- The Washington Times - Monday, March 7, 2005

All newborns in the Greater Washington area are required by law to have their hearing tested before leaving the hospital. From then on, in most cases, a person is responsible for his own ear health — an increasingly difficult assignment in today’s noisy society.

According to the Rockville-based American Speech-Language-Hearing Association, an estimated 28 million Americans have some degree of hearing loss and up to 50 million are affected with some degree of tinnitus, a ringing sensation in the ears.

A number of issues are involved, as audiologists well know. They are the professionals who measure hearing loss, tinnitus, balance and related disorders and recommend treatment for them. If a hearing aid is recommended, audiologists fit the device and give the necessary counseling.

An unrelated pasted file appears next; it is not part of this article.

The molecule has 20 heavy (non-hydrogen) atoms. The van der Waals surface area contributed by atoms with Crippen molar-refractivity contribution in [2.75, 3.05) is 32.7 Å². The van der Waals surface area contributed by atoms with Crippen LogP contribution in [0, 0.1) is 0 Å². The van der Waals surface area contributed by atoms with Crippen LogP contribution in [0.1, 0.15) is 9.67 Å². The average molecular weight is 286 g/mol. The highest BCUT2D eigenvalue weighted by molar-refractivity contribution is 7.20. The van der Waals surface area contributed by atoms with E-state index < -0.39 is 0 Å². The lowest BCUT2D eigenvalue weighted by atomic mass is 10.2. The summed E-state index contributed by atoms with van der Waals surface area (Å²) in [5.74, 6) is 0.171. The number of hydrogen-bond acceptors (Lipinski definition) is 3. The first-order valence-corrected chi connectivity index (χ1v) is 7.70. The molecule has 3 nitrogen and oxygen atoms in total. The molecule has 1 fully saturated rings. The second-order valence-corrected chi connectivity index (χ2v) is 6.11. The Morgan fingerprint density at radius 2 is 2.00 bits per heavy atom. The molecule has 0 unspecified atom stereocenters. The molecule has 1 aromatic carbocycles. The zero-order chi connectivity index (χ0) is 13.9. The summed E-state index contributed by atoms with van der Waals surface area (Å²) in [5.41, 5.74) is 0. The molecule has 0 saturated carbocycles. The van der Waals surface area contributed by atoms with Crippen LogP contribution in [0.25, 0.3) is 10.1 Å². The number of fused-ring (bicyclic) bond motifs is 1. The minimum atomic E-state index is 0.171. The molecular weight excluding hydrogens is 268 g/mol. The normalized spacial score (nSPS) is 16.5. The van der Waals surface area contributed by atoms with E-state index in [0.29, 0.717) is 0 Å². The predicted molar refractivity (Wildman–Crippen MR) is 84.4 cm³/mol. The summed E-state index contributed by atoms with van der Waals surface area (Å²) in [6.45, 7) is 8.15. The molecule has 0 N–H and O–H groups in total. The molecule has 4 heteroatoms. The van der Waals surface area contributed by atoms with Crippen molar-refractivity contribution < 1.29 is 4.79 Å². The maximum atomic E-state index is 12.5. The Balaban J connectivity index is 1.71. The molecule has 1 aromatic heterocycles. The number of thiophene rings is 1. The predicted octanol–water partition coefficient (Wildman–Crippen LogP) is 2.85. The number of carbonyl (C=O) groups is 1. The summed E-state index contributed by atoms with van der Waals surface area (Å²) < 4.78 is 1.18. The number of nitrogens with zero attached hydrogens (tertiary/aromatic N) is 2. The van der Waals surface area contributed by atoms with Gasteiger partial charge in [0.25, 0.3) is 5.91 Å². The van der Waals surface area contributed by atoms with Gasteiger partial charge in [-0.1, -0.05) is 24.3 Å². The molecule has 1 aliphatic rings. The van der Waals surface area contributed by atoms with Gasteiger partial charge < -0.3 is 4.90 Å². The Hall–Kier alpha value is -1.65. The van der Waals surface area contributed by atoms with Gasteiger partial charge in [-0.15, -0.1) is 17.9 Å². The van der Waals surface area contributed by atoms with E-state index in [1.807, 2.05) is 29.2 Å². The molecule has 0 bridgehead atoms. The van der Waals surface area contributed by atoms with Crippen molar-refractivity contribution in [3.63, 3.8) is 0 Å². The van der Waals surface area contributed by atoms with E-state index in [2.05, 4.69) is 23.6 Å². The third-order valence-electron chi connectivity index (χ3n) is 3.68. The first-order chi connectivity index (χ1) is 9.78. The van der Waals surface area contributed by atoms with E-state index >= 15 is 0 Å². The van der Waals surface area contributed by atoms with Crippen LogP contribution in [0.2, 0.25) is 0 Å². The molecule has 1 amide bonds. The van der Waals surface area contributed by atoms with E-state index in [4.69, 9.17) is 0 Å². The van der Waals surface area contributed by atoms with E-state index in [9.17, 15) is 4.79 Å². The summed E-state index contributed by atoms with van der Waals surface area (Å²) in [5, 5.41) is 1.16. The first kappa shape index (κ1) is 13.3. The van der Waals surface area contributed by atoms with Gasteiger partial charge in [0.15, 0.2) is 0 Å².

Insurance usually covers the screening but not the expense of a hearing aid.

The McLean-based American Academy of Audiology has a lower estimate of the number who need help. It says 24 million Americans have hearing loss — nearly one-half of them younger than 65. Hearing usually decreases with age, but many other causes are at work.

“It has gotten worse. We are definitely a noisy society,” says audiologist Teri Wilson-Bridges, director of Washington Hospital Center’s Hearing and Speech Center.

“Everything is bigger and louder. Toys are louder. Television sets are humongous, and they are loud. And all those Walkman radios and CD players. That is the worst because the sound is right at your ear. If I am sitting next to you wearing one and you hear it, it is too loud. Over time, it definitely can cause some hearing loss, and people aren’t aware of it.”

An audiogram is a test that shows the profile of a person’s condition. Even people who do not suspect they have a hearing problem would benefit from undergoing the test, audiologists say, because results establish a baseline for the future.